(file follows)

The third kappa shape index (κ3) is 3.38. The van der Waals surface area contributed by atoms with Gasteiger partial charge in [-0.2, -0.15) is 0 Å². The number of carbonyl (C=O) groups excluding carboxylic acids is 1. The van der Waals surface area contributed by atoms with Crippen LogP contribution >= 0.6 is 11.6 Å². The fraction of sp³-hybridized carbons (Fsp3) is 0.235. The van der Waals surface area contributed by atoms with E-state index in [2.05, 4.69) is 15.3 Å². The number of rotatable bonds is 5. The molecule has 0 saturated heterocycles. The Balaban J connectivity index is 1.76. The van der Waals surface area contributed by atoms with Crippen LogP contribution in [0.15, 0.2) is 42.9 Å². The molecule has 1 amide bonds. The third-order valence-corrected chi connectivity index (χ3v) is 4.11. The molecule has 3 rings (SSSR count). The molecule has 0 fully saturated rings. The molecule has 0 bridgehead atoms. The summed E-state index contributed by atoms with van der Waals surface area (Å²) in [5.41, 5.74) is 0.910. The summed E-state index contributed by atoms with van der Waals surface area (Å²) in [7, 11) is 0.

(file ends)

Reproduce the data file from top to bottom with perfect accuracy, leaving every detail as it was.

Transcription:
The third kappa shape index (κ3) is 3.38. The van der Waals surface area contributed by atoms with Gasteiger partial charge in [-0.2, -0.15) is 0 Å². The number of carbonyl (C=O) groups excluding carboxylic acids is 1. The van der Waals surface area contributed by atoms with Crippen LogP contribution >= 0.6 is 11.6 Å². The fraction of sp³-hybridized carbons (Fsp3) is 0.235. The van der Waals surface area contributed by atoms with E-state index in [2.05, 4.69) is 15.3 Å². The number of rotatable bonds is 5. The molecule has 0 saturated heterocycles. The Balaban J connectivity index is 1.76. The van der Waals surface area contributed by atoms with Crippen LogP contribution in [0.15, 0.2) is 42.9 Å². The molecule has 1 amide bonds. The third-order valence-corrected chi connectivity index (χ3v) is 4.11. The molecule has 3 rings (SSSR count). The molecule has 0 fully saturated rings. The molecule has 0 bridgehead atoms. The summed E-state index contributed by atoms with van der Waals surface area (Å²) in [5.41, 5.74) is 0.910. The summed E-state index contributed by atoms with van der Waals surface area (Å²) in [7, 11) is 0.